- Showing 3 posts filed under: National Reconciliation [–] published between Mar 01, 2010 and Mar 31, 2010 [Show all]
President Sirleaf not bound by timeline on TRC Report, says Minister
Tuesday this week marked 90 days since Liberia’s Truth and Reconciliation Commission (TRC) submitted its final edited reported to President Ellen Johnson Sirleaf.
Under Article 10, Section 48 of the TRC act, the president is to report to the national legislature within three months after receiving the TRC report and on a quarterly basis after the implementation of the commission’s recommendations.
Information minister Cletus Sieh said while President Sirleaf is concerned about the report being implemented, she is not bound by some timeline.
Africville apology is a start, not an end
This week's apology by city of Halifax Mayor Peter Kelly, for the evictions and razing of the African-Canadian community of Africville in Nova Scotia during the 1960s, marks a small but significant moment in the history of slavery and racism in Canada. The official apology issued February 24, 2010, made on behalf of Halifax Regional Council and Halifax Regional Municipality (HRM), was accompanied by terms of the 2005 agreement reached between the municipality and the Africville Genealogy Society, which, along with a formal acknowledgment of loss, included:
- $3 million (CAN) contributed towards the reconstruction of the Seaview United Baptist Church which will serve as a memorial to Africville;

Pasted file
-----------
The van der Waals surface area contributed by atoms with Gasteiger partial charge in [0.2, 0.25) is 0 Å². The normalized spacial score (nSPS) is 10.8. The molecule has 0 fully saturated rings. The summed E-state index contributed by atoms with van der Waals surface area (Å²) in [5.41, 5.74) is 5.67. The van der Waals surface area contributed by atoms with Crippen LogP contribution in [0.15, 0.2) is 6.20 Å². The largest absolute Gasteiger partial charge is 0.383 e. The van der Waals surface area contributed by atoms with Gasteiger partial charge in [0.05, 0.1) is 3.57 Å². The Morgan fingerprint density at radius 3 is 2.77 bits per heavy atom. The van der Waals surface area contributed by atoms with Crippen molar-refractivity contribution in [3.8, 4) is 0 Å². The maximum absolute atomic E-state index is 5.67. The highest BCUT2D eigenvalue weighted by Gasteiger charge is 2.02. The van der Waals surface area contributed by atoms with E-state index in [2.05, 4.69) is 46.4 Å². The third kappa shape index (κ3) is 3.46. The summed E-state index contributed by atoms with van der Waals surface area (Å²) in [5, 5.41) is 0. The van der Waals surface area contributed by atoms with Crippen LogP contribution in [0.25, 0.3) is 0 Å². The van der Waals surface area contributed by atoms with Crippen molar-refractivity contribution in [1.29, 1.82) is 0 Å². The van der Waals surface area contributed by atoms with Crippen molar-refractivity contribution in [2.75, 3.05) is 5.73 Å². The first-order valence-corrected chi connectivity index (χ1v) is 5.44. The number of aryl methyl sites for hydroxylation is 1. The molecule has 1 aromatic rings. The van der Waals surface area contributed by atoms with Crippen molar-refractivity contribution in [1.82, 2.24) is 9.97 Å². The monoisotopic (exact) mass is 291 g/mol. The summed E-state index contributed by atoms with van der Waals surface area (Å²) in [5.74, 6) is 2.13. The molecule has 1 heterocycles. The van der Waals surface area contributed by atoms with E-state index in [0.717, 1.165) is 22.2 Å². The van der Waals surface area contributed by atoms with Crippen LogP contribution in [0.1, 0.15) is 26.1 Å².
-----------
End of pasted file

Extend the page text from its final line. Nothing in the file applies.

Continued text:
- 2.5 acres of land at Seaview Park to be provided to the Africville Heritage Trust Board;
- a park maintenance agreement to be established between Africville Heritage Trust and HRM for the lands known as Seaview Park;
- and, the establishment of an African-Nova Scotian Affairs function within HRM.
Amnesty and justice in Afghanistan: "a nose made of dough"
British newspapers including The Guardian recently reported that a controversial amnesty law, approved by Afghanistan parliament, is being brought into force without having been announced in the weeks leading up to the London Conference on Afghanistan. The amnesty precludes prosecution for war crimes committed in conflicts during previous decades.
The amnesty law, under the title of the “national peace and reconciliation charter”, was shelved for almost two years after being passed by a small majority in January 2007 by both the Afghan house of representatives and the senate. Although Afghan President Hamid Karzai was reported to have approved the law in March 2007, hailing it as “Parliament’s initiative for strengthening peace in Afghanistan”, the fate of the law remained unclear until recently, with no reference to it in the Afghan Law Gazette.